Heating Oil Gains on Smaller U.S. Jobs Loss, ECB Rate Reduction

Heating oil gained as first-time U.S. jobless claims slipped to a one-month low and the European Central Bank reduced interest rates, easing concern that the region’s debt crisis will spread.

Futures gained as the Labor Department reported that jobless claims fell by 9,000 to 397,000 in the week ended Oct. 29. The ECB lowered the benchmark interest rate by 25 basis points to 1.25 percent after euro-area leaders raised the prospect of Greece exiting the monetary union.

“The interest rate cut is going to stimulate the economy and the market feels that whether Greece is in or out of the euro zone, the ECB is going to take preemptive strikes,” said Phil Flynn, vice president of research at PFGBest in Chicago. “And the economic data in the U.S. is getting better.”

December-delivery heating oil advanced 3.74 cents, or 1.3 percent, to settle at $3.0381 a gallon on the New York Mercantile Exchange. It was the first rise in five days.

Futures increased gains after Greek Finance Minister Evangelos Venizelos said the nation won’t hold a referendum on a rescue plan approved by European leaders. He was speaking to party lawmakers in Parliament in Athens today. The news strengthened the euro against the dollar, increasing the investment appeal of commodities.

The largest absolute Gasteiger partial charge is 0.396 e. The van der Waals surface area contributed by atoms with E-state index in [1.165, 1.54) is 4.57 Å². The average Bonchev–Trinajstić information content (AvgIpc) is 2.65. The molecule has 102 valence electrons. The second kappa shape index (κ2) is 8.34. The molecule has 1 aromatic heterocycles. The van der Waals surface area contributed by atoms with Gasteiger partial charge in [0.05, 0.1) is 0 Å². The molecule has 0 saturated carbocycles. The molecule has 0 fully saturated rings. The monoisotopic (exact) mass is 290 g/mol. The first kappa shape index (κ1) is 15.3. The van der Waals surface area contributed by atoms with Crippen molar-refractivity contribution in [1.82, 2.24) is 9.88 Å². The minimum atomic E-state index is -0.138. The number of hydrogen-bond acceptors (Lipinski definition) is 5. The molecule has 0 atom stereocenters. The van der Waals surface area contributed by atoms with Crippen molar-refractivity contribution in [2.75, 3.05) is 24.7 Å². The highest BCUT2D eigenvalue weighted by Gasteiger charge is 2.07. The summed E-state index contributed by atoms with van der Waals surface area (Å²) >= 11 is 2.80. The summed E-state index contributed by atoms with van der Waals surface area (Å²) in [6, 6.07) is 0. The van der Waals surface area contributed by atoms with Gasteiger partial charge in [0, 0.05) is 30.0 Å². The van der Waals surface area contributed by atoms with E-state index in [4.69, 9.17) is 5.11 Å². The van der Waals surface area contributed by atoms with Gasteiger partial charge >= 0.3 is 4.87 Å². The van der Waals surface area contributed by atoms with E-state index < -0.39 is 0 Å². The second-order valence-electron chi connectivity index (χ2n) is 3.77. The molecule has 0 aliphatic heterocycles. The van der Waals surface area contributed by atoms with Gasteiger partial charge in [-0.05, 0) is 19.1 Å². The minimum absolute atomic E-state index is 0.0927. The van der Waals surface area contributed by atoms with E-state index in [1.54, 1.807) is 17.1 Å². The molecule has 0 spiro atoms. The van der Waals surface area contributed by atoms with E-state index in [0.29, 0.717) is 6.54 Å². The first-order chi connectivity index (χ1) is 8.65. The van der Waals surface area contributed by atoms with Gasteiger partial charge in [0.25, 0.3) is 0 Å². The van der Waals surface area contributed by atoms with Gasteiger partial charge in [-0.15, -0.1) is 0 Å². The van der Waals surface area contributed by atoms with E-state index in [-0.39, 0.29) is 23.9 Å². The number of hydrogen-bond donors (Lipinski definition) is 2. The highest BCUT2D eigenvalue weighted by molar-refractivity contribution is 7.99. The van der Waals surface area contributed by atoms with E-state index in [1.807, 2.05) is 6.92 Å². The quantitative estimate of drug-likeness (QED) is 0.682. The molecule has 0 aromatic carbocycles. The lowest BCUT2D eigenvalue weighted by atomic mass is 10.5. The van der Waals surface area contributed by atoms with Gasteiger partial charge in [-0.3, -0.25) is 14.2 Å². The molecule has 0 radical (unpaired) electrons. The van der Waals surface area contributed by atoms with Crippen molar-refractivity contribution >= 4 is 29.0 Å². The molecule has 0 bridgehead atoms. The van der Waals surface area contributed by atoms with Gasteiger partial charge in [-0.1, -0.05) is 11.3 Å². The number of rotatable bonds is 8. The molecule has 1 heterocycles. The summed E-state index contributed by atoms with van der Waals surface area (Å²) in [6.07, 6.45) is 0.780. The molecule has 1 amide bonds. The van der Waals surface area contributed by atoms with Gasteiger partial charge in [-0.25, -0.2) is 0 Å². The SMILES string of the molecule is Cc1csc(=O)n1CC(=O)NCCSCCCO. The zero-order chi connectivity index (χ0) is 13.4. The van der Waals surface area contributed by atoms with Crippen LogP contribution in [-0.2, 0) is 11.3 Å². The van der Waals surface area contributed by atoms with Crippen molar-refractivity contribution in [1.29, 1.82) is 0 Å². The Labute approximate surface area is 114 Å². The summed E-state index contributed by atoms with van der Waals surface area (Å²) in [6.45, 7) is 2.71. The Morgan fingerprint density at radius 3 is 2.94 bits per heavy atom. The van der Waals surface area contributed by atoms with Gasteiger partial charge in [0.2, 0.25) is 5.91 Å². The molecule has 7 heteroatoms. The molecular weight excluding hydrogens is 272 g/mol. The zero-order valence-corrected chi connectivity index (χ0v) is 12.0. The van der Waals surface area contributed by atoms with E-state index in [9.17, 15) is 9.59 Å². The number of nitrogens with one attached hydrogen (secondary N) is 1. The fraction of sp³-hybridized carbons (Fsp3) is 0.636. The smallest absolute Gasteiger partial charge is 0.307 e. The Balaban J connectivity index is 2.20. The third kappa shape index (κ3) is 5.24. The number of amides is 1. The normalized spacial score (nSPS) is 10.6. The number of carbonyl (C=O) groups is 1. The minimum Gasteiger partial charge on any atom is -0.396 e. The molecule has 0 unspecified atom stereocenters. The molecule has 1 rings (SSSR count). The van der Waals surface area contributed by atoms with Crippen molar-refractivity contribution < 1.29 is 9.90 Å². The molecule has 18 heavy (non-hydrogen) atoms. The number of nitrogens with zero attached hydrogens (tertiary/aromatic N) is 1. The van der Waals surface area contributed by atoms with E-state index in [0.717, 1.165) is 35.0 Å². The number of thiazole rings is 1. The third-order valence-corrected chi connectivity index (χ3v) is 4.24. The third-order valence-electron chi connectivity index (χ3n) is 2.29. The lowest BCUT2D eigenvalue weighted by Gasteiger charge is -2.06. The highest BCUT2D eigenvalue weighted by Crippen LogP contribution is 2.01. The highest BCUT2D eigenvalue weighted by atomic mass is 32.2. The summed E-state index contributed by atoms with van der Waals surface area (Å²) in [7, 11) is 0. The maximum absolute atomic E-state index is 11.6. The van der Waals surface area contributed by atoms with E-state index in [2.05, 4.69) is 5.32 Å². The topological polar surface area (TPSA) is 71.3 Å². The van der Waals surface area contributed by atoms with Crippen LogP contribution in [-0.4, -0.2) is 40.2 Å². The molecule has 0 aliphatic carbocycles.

“Headlines are moving the market,” said James Cordier, portfolio manager at OptionSellers.com in Tampa, Florida.

Europe Recession

Prices fell as low as $2.975 a gallon earlier after European Central Bank President Mario Draghi said Europe is heading toward a recession and two Greek party officials said that Prime Minister George Papandreou won’t resign after he called for a vote on Greece’s place in the euro.

“Lowering the interest rate in Europe was a positive but it comes down to what’s going to happen with Greece and the market is scared, the market is fragile,” said Dominick Chirichella, senior partner at the Energy Management Institute in New York.

Preliminary volume in electronic trading for heating oil was 87,694 contracts as of 2:55 p.m. in New York, 35 percent less than the three-month average. Gasoline volume was 89,445, 31 percent lower than the average.

“We’ve got much fewer bids and offers,” Cordier said. “So many players are on the sidelines waiting for a resolution in Europe.”

Gasoline for December delivery rose 1.46 cents, or 0.6 percent, to settle at $2.6418 a gallon on the exchange.

Regular gasoline at the pump, averaged nationwide, fell 0.6 cent to $3.426 a gallon yesterday, according to AAA data.

To contact the reporter on this story: Barbara J Powell in Dallas at bpowell4@bloomberg.net

To contact the editor responsible for this story: Dan Stets at dstets@bloomberg.net

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